Scarcity of flour.
--An Intelligent merchant of this city, who has heretofore been a large flour dealer, assures us that he has made strenuous efforts, for several days past, to purchase a lot of flour for the accommodation of his customers, but has failed to find any, even at the mills, and gives it as his opinion that there is no new flour in the market, and but little of the old crop.
He thinks that farmers are prevented from sending in their wheat because they are required to sell it at $5 per bushel, and contends that the removal of all restricts on trade would cause grain to flow into market and prices to come down.
To ascertain clearly what is the real condition of the provision market of Richmond
, and upon what our people are to subsist this winter, our merchant friend suggests that the Legislature or the City Council appoint a committee of intelligent gentlemen whose duty it shall be to make a thorough examination of every house, and make a faithful report of all the flour, bacon, lard, sugar, coffee, tea, rice, butter, corn, and other necessaries of life on hand.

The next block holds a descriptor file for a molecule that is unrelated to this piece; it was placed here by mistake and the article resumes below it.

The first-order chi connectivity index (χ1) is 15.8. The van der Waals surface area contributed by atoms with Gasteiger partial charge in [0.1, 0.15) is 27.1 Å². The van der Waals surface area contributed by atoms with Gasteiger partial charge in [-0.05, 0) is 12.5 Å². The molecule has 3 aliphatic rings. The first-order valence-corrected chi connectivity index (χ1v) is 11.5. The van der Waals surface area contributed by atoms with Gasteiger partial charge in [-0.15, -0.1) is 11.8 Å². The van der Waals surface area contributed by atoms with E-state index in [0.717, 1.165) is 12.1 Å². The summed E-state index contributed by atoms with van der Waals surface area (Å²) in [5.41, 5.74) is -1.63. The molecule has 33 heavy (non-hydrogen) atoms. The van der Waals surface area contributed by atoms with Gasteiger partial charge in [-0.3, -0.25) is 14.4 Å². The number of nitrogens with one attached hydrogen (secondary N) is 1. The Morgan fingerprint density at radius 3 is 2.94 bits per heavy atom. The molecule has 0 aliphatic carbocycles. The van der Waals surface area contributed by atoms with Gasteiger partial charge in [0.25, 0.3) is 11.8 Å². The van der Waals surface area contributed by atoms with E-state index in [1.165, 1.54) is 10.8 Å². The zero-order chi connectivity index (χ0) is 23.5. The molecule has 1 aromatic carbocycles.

If such a committee were appointed, and the duties assigned them were faithfully performed, all efforts at extortion and forestalling would be brought to light, and the threatening cloud of complaint which now overhangs us would be speedily dispelled.
Let the great mass of the people see that they are not being exhorted upon by money-makers, and we shall hear no more grumbling, no more complaints.
That there is an abundance in the country and to spare, no one doubts; but should there be a temporary scarcity, let the people know it, and they have the patriotism to bear and suffer for their cause.